above photo shows one of the B-26's used to tow aerial targets at Nellis AFB, Las Vegas Nevada, during
the time period that I was associated with them, 1950 - 1952.
aircraft did not have any of the guards installed on the horizontal tail surfaces that are seen in the
photos you sent but as I recall, some of the tow aircraft in other squadrons did have very small guard attached to the
horizontal tail surfaces.
can see the air deflector on the bottom of the aircraft which was just forward of the open hole out of which we launched the
targets. We used mostly banner targets made of woven plastic line (similar to the type used in fishing, but much larger).
The targets were attached to a steel pipe, which had a 16 lb. weight attached at the bottom end. The targets were 30
ft. long and 6 ft. high.
our squadron started using F-51 Mustangs when it was formed after the Korean War started, I didn't get any pictures of them
on air to air missions, but we quickly converted to F-80's, and I did get a few pictures of them on an air-air mission.
This was at a 20000 ft mission, and the F-80's took position above and left to the rear of the target, which was about
600 ft. to the rear of the tow aircraft, and then then made a diving run at the target and ended up to the rear of the tow
aircraft and to the right. the Left and Right we according to my left and right looking toward the tail of the aircraft.
If you can get on to any of the map sources available, you can get on the the area north of Las Vegas,
NV, and find this dry lake (Dogbone Lake) which is between two mountain ranges. Our gunnery missions were flown from
more or less east to west with the lake off the left wing to the tow aircraft, east to beyond the end of the lake, make a
left turn, and then fly back with the lake off our left wing again as we flew west. This photo shows us making our final
left turn and heading back to Nellis AFB to drop the target.
usually lasted about an hour, that meant the F-80's were able to have plenty of time to complete the missions without running
out of gas. As the NCO in charge of our tow-target section I had an opportunity to fly in a T-33 with an instructor and have a different view of a air to air mission.
the arrow points to the launching hole in aircraft.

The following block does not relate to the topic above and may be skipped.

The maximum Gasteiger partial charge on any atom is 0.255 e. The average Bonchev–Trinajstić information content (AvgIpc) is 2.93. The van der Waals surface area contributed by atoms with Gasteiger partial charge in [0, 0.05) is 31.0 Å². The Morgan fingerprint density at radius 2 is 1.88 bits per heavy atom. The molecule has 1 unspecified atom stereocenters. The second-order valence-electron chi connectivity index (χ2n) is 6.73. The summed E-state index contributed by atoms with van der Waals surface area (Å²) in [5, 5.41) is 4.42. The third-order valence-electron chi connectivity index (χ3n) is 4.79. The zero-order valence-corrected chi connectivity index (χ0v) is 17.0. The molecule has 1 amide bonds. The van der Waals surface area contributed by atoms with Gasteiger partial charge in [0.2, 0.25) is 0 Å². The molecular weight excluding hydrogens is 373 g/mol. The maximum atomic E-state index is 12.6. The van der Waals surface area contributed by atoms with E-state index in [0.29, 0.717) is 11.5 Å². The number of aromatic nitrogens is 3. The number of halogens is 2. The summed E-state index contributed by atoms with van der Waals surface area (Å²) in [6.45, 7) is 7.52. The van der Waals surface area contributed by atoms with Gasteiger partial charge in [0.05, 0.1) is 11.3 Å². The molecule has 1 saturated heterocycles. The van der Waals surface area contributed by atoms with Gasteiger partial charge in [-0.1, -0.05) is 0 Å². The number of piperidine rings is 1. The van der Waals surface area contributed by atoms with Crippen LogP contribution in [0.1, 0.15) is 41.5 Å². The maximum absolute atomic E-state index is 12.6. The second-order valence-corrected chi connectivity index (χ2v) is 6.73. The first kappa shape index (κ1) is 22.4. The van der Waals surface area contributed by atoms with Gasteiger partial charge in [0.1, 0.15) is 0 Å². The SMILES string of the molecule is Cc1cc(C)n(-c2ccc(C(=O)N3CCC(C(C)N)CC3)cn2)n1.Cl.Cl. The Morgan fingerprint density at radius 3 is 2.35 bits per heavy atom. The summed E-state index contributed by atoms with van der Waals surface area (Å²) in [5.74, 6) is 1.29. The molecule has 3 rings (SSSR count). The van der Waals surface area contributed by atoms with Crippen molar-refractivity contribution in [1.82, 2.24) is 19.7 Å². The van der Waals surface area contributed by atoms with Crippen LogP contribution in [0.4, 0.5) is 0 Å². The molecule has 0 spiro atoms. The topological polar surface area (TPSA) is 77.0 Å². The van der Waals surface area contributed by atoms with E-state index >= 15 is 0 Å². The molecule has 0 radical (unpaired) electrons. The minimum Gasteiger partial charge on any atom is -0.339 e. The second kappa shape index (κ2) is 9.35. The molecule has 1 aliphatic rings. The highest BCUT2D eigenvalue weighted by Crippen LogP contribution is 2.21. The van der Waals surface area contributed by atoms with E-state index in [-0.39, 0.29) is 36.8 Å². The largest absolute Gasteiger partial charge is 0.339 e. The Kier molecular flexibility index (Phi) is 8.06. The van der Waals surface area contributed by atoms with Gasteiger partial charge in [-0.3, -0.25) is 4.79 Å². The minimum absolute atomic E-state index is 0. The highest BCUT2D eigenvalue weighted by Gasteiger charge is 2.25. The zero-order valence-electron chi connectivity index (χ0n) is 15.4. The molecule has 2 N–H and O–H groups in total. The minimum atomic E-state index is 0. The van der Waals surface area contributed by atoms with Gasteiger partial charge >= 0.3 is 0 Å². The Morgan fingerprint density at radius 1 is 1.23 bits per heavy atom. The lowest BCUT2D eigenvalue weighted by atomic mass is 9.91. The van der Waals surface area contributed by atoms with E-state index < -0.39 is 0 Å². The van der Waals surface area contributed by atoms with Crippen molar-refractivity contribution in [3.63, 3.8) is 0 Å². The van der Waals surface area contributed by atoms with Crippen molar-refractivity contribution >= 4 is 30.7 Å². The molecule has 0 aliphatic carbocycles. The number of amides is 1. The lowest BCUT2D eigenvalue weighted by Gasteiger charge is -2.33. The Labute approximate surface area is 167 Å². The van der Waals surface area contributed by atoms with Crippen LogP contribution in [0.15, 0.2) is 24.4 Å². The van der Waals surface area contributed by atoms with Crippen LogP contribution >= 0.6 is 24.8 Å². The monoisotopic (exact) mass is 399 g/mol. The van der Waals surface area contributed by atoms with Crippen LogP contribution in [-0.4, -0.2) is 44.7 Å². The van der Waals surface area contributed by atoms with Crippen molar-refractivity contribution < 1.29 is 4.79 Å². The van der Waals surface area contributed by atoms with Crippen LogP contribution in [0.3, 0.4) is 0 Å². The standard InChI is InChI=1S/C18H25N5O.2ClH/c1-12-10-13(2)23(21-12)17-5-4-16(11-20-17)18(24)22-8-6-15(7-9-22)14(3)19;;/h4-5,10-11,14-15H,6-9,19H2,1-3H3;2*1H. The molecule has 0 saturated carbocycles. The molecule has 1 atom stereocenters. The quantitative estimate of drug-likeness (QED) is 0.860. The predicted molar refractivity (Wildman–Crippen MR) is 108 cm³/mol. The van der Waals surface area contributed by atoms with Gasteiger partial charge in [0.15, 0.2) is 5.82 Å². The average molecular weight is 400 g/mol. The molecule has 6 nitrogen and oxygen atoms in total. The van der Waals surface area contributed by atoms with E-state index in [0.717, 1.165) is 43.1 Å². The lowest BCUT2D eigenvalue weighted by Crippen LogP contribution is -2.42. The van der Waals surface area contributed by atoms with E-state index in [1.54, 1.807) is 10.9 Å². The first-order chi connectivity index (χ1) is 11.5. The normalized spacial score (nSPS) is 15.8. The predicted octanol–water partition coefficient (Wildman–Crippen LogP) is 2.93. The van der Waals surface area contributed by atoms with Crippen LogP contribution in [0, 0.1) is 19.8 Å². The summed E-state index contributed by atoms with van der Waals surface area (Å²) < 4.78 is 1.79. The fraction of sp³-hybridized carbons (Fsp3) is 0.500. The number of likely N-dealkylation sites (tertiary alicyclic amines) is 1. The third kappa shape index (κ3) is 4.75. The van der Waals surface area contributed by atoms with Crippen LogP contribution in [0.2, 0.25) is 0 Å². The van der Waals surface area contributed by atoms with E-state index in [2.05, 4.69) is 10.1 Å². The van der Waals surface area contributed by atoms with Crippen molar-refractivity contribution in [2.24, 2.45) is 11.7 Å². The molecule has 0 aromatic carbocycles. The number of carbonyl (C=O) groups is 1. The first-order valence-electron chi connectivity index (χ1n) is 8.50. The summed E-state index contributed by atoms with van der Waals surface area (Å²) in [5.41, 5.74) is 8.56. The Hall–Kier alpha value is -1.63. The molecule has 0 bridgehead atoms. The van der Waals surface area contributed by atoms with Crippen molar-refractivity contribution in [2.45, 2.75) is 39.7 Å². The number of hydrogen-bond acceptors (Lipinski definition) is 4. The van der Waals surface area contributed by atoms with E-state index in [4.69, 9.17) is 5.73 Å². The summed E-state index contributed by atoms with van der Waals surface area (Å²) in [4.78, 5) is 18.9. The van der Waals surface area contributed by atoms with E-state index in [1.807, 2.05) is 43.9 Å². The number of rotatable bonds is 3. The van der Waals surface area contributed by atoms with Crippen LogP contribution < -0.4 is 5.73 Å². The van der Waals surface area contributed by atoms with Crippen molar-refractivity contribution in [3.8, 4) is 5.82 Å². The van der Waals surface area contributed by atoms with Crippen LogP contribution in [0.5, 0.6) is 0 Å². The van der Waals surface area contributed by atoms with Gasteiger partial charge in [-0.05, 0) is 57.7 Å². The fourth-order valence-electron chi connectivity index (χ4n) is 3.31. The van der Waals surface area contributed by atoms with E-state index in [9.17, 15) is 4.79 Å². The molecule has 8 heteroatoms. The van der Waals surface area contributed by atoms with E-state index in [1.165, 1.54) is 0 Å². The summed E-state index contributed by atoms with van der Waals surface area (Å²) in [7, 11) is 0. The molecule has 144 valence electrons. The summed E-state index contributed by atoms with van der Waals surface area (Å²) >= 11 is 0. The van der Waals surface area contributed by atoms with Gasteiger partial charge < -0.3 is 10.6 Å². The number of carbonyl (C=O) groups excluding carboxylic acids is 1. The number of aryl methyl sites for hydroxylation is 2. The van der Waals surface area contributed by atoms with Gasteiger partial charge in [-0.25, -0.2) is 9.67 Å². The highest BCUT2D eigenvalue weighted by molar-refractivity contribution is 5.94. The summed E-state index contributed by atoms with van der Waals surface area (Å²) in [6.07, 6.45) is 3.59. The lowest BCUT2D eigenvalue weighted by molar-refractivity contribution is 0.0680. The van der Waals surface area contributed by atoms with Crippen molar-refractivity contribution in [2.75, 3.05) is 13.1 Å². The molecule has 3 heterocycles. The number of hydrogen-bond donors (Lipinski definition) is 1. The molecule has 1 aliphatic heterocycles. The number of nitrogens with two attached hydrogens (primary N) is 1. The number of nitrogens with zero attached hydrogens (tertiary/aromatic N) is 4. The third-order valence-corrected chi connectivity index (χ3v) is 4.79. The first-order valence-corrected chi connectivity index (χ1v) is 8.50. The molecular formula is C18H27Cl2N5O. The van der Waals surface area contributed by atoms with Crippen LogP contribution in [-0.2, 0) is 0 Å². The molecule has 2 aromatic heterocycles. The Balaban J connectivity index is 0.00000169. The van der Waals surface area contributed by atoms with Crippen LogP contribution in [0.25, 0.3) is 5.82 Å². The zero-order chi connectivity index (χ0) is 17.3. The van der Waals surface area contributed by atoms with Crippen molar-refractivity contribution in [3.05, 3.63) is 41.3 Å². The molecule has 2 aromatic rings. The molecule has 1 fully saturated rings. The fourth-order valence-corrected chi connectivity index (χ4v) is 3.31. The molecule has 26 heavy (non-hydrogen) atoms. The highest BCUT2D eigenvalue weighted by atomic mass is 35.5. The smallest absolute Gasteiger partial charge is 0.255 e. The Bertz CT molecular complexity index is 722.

the operator was lying belly down at the cable exit point, it wasn't the nicest place to be when
flying at 20,000 ft, especially when it was not a heated and pressure controlled cabin.
Above, as the title indicates this target
was landed after a gunnery mission, the landing was a little rough, since the target could not be dropped as
were the banner targets, it was necessary for the tow aircraft to come in for a low level run over the runway, and allow the
towed target to land on the runway while it was still attached to the tow cable, and then when the target hit the runway an automatic release mechanism in the nose of the target released the cable. Of course the pilot could
not see the target, so as the tow target operator it was necessary for the operator, who could see the target,
to hang out the launching hole in the aircraft, an tell the pilot over the intercom when the target hit the runway.
In most cases the landing were at shown above.
That is myself, and another
tow operator in the picture, with other interested armament NCO's looking at the target.
towed metal target which our squadron tested in order to determine if they could be used with success when our squadron converted
to F-86 aircraft.
aircraft had a radar ranging gunsight so it was critical that a metal target was available. We had some success a few
of these targets but only with our F-80 aircraft shooting at them. The gunsights of the F-86 were more interested on locating
the largest metal aircraft in the vicinity, and since that was the B-26 tow ship, the system was not tested with an F-86 shooting
at the target.
while I was involved in the testing, I was discharged in March 1952.